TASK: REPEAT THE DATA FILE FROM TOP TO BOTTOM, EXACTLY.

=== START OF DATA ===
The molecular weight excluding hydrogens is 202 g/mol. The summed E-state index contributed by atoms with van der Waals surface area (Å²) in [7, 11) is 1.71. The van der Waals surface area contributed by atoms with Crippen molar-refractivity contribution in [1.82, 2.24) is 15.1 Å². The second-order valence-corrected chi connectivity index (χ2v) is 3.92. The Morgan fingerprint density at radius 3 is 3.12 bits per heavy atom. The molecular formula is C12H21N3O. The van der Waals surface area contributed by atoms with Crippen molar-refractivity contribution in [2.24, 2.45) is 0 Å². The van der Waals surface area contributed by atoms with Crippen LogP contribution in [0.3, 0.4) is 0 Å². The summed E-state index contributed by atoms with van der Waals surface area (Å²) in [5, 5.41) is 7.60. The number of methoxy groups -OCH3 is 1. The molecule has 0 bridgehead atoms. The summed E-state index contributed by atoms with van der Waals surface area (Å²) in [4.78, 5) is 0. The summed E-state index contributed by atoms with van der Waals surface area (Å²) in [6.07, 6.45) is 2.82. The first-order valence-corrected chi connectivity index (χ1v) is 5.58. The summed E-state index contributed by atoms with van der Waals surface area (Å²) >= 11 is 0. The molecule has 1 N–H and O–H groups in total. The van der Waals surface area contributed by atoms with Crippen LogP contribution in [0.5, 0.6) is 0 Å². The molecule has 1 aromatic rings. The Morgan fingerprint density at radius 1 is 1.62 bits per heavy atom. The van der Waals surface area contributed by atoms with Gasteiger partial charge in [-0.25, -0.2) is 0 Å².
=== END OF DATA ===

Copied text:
The molecular weight excluding hydrogens is 202 g/mol. The summed E-state index contributed by atoms with van der Waals surface area (Å²) in [7, 11) is 1.71. The van der Waals surface area contributed by atoms with Crippen molar-refractivity contribution in [1.82, 2.24) is 15.1 Å². The second-order valence-corrected chi connectivity index (χ2v) is 3.92. The Morgan fingerprint density at radius 3 is 3.12 bits per heavy atom. The molecular formula is C12H21N3O. The van der Waals surface area contributed by atoms with Crippen molar-refractivity contribution in [2.24, 2.45) is 0 Å². The van der Waals surface area contributed by atoms with Crippen LogP contribution in [0.3, 0.4) is 0 Å². The summed E-state index contributed by atoms with van der Waals surface area (Å²) in [5, 5.41) is 7.60. The number of methoxy groups -OCH3 is 1. The molecule has 0 bridgehead atoms. The summed E-state index contributed by atoms with van der Waals surface area (Å²) in [4.78, 5) is 0. The summed E-state index contributed by atoms with van der Waals surface area (Å²) in [6.07, 6.45) is 2.82. The first-order valence-corrected chi connectivity index (χ1v) is 5.58. The summed E-state index contributed by atoms with van der Waals surface area (Å²) >= 11 is 0. The molecule has 1 N–H and O–H groups in total. The van der Waals surface area contributed by atoms with Crippen LogP contribution in [0.5, 0.6) is 0 Å². The molecule has 1 aromatic rings. The Morgan fingerprint density at radius 1 is 1.62 bits per heavy atom. The van der Waals surface area contributed by atoms with Gasteiger partial charge in [-0.25, -0.2) is 0 Å².